The Right to the City

Maya Arber

Tel Aviv University

The project proposes a scenario in which the city takes on a different form from the one planned by the entrepreneurs, bringing “the right to the city” back to all its inhabitants.
In 1967, Henri Lefebvre coined the term “the right to the city” as a demand for a civic, egalitarian, and democratic participation in the city.

In the era of neoliberal capitalism, the city has become an economic enterprise, functioning as an engine and a primary resource for capital accumulation and private entrepreneurship, and the claim for a right to the city resurfaces.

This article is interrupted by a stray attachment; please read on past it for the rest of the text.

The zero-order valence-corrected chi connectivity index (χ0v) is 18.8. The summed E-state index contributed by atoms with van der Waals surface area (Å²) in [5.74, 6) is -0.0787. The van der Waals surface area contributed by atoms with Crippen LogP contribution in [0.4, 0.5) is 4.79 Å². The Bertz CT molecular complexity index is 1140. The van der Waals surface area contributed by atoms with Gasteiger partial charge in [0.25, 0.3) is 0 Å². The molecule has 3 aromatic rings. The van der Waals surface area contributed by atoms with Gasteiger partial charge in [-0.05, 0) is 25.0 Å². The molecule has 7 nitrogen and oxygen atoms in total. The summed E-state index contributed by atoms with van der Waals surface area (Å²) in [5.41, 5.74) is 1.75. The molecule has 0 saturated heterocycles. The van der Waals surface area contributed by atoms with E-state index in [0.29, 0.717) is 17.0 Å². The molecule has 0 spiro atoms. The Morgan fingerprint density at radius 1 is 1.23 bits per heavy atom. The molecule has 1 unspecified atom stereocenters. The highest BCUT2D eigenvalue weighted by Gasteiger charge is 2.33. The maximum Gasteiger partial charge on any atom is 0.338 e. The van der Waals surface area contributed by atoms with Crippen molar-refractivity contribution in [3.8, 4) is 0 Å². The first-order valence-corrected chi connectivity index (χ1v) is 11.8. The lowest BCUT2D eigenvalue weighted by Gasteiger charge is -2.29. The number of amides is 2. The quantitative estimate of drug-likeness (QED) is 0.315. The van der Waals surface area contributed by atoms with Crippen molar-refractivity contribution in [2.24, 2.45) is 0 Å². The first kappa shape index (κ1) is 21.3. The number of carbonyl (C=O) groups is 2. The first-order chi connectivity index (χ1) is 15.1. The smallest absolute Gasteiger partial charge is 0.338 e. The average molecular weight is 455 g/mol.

In this reality, the city is being promoted by private stakeholders who create showcase projects, instead of investing in more mundane issues. Such processes result in the commercialization of the city as a physical space and impair urban life.

The project uses Tel Aviv’s northern CBD as a case study, proposing a replanning that views the CBD as one, integral unit. This perception allows the creation of an inviting, democratic space and brings the right to the city back to people who live, work, and visit it.

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The Presentation